out past curfew

Dating as a single parent of small children is much like dating as a teenager.  Really, the similarities are striking, as James and I — with six children between us — have been busy discovering.

In our teens, most of us went to great lengths to create and maintain a romantic relationship within and around the rules and boundaries set by our parents.  Oftentimes this required some sacrifice of dignity (admit it — how many of you were caught by the local cops with your pants around your ankles at some notorious “parking” area?); some scheduling flexibility (“I’ll meet you behind the bleachers between 5th and 6th periods, but don’t be late because I have a test in chemistry.”); some creative problem-solving (“Mom, I’m staying at Sandy’s house because she’s feeling really bummed about not making cheerleading and really needs a friend tonight.  Yes, I swear that’s the truth.  Geez!  It’s like you don’t even trust me!”); mastery of the poker face (“Don’t look at me. I have no idea where that box of condoms came from.”); and enough hormonal compulsion to devote ample energy toward the pursuit of those precious, stolen moments (“God, I haven’t kissed you in, like, 6 hours!”).  And what’s most amazing, is that most of us didn’t even notice the absurdity in so much of our behavior.

Fast forward 25 years and suddenly it’s not our parents crimping our hormonally-fueled love affairs, but our children instead.  All the same elements are present, just in a different context.  There’s the sacrifice of dignity (“Shhhh! Don’t move!  Did you just a hear a kid?  Is someone out of bed?”); the same scheduling flexibility (“Okay, so between my work schedule and kid schedule and your work schedule and kid schedule, we can next see each other a week from Thursday….”) ;  the same creative problem-solving (“Are we seriously doing this nowHere?”  “Do you have a better idea???” “Good point.”); the same mastery of the poker face (“I have no idea what you heard, darling.  James and I were just, umm…., talking.”); and the same chemistry-driven motivation to see each other, despite the obstacles (“God, I haven’t touched you in, like, 6 hours!”).

All of that sounds very quaint and mildly amusing, but when cast in the context of dating as an adult, it can be frustrating and challenging and truly threatening to even a good relationship.  Sometimes it feels like a bit of innocent sneaking around without any true risk of getting grounded or losing car privileges, but on the other hand, it’s exhausting.  Seriously.  I am boggled by how much sheer effort and determination it takes just to see each other!  And trying to steal an intimate moment or two requires strategy and planning and patience that could seriously undermine a less passionate relationship.  Indeed, I have recently thought, on multiple occasions, that if I didn’t want this man so much, I’d have given up already.  (Further evidence to support my theory that sexual attraction, while not enough on its own to sustain a long-term relationship, is vital to keeping one alive.)

For most of us exiting long-term marriages, the last time we dated the rules and expectations were pretty clear.  But dating the second time around feels a lot like the overconfidence you get from having taken high school French, only to make that trip to Paris at 40 and realize that you have little to no idea what anyone is actually saying.  “What?!” you think to yourself, “But I got A’s in that class!”  Dating as a teenager or twenty-something simply doesn’t prepare you at all for dating as a middle-aged, single parent.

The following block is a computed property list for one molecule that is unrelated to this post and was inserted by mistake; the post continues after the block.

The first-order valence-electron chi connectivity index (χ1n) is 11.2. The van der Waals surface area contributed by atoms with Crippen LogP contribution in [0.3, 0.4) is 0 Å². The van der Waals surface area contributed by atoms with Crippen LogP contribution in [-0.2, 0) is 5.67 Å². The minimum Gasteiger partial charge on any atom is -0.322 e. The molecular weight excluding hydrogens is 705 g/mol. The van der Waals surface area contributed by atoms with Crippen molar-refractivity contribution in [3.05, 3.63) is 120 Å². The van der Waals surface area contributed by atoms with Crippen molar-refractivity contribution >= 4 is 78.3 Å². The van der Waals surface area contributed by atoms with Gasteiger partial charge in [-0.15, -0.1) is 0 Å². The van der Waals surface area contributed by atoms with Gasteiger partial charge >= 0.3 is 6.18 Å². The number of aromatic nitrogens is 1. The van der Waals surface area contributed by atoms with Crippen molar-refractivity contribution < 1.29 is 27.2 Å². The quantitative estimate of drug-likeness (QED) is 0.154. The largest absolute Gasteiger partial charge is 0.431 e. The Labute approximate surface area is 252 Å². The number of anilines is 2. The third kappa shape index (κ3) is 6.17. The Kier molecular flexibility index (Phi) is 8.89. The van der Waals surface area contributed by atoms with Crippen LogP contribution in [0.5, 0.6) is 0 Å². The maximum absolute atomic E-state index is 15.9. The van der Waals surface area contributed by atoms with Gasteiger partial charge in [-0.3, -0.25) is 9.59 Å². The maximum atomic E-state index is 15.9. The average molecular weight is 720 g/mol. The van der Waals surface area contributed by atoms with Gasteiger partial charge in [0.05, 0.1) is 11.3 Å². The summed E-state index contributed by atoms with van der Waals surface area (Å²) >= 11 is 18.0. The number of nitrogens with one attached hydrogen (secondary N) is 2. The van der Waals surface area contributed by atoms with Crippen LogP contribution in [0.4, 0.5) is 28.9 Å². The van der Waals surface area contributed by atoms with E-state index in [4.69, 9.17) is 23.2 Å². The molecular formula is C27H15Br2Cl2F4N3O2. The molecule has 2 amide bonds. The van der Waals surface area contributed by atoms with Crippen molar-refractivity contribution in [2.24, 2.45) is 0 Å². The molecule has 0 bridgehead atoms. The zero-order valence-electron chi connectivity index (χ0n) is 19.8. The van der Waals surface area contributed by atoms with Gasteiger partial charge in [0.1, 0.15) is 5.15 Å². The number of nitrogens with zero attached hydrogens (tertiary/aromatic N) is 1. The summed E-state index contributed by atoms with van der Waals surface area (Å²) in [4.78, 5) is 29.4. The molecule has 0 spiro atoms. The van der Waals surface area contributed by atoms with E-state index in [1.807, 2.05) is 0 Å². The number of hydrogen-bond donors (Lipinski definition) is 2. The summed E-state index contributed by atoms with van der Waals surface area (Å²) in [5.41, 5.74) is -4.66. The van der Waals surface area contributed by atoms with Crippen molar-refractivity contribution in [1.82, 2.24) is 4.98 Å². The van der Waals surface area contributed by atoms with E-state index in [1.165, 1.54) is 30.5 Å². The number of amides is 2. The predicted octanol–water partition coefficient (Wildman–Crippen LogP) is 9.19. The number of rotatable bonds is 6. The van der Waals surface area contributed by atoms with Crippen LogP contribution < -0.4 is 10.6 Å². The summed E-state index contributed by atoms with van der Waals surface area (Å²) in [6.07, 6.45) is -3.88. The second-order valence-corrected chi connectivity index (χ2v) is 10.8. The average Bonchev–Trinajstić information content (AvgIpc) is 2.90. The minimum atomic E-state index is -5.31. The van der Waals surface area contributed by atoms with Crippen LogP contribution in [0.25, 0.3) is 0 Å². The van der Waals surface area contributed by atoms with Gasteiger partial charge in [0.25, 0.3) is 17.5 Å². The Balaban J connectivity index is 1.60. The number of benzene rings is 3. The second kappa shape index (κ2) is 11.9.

Neither James or I has had a relationship serious enough since our divorces to warrant or necessitate much juggling of priorities.  But this — what we are creating together — is different.  And so we are trying…. with admittedly mixed results.  There have already been misunderstandings and missteps and days that felt (to me at least) as if the whole thing was suffocating under the weight of our mutual obligations outside our relationship.  But neither of us is ready to give up on this relationship, and so we press forward.  And everytime I have begun to lose hope for us, we somehow rally and rediscover the energy and desire to re-connect.  And that’s when it starts to feel like we’re teenagers again.  Giddy, silly, hormonal teenagers.

An old friend recently gave me some relationship advice and the bit that stuck with me the most — that has been echoing in my brain ever since — is that the most important question to answer, in my heart, is whether James is worth all this hassle.  Yes, dating at this age and with small children is very difficult, and yes, it would be easier to just date someone casually while the kids are little.  So, if I’m going to invest in a relationship, on this level, for any significant length of time, the guy has to be worth it.  And every time I’m with him, I know he is.  I don’t know how this will all end for us, but I know that I’m glad that I’m taking this crazy ride with him, and only him.

Now, if only I could get my kids to give me a later curfew….




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Filed under dating, general musings, love, parenthood, relationships, single mom

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